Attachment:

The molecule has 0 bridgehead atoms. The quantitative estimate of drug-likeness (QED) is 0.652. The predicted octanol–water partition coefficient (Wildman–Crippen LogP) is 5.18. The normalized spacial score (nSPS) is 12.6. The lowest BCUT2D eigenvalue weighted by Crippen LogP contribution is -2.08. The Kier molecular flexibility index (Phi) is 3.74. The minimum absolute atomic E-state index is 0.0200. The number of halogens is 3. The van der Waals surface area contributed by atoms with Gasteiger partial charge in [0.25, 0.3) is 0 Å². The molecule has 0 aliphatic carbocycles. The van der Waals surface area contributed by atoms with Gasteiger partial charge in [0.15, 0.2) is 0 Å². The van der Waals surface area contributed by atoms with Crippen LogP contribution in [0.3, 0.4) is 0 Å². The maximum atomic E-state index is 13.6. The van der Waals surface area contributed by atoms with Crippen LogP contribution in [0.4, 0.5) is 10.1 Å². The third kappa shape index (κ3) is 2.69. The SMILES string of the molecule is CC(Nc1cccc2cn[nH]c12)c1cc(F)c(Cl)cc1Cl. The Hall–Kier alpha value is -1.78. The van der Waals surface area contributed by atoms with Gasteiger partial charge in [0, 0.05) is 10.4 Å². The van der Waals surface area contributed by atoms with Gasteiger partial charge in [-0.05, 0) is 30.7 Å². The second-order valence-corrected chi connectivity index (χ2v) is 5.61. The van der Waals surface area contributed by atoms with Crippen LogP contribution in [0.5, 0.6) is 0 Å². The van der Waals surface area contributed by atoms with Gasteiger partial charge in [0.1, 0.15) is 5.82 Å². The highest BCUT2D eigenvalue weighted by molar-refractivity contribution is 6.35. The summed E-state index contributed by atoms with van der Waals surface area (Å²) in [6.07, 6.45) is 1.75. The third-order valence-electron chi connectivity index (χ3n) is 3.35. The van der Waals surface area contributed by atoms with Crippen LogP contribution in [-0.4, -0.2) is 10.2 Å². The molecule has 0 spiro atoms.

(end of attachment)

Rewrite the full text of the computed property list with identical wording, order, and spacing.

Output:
The molecule has 0 bridgehead atoms. The quantitative estimate of drug-likeness (QED) is 0.652. The predicted octanol–water partition coefficient (Wildman–Crippen LogP) is 5.18. The normalized spacial score (nSPS) is 12.6. The lowest BCUT2D eigenvalue weighted by Crippen LogP contribution is -2.08. The Kier molecular flexibility index (Phi) is 3.74. The minimum absolute atomic E-state index is 0.0200. The number of halogens is 3. The van der Waals surface area contributed by atoms with Gasteiger partial charge in [0.25, 0.3) is 0 Å². The molecule has 0 aliphatic carbocycles. The van der Waals surface area contributed by atoms with Gasteiger partial charge in [0.15, 0.2) is 0 Å². The van der Waals surface area contributed by atoms with Crippen LogP contribution in [0.3, 0.4) is 0 Å². The maximum atomic E-state index is 13.6. The van der Waals surface area contributed by atoms with Crippen LogP contribution in [0.4, 0.5) is 10.1 Å². The third kappa shape index (κ3) is 2.69. The SMILES string of the molecule is CC(Nc1cccc2cn[nH]c12)c1cc(F)c(Cl)cc1Cl. The Hall–Kier alpha value is -1.78. The van der Waals surface area contributed by atoms with Gasteiger partial charge in [0, 0.05) is 10.4 Å². The van der Waals surface area contributed by atoms with Gasteiger partial charge in [-0.05, 0) is 30.7 Å². The second-order valence-corrected chi connectivity index (χ2v) is 5.61. The van der Waals surface area contributed by atoms with Crippen LogP contribution in [0.5, 0.6) is 0 Å². The van der Waals surface area contributed by atoms with Gasteiger partial charge in [0.1, 0.15) is 5.82 Å². The highest BCUT2D eigenvalue weighted by molar-refractivity contribution is 6.35. The summed E-state index contributed by atoms with van der Waals surface area (Å²) in [6.07, 6.45) is 1.75. The third-order valence-electron chi connectivity index (χ3n) is 3.35. The van der Waals surface area contributed by atoms with Crippen LogP contribution in [-0.4, -0.2) is 10.2 Å². The molecule has 0 spiro atoms.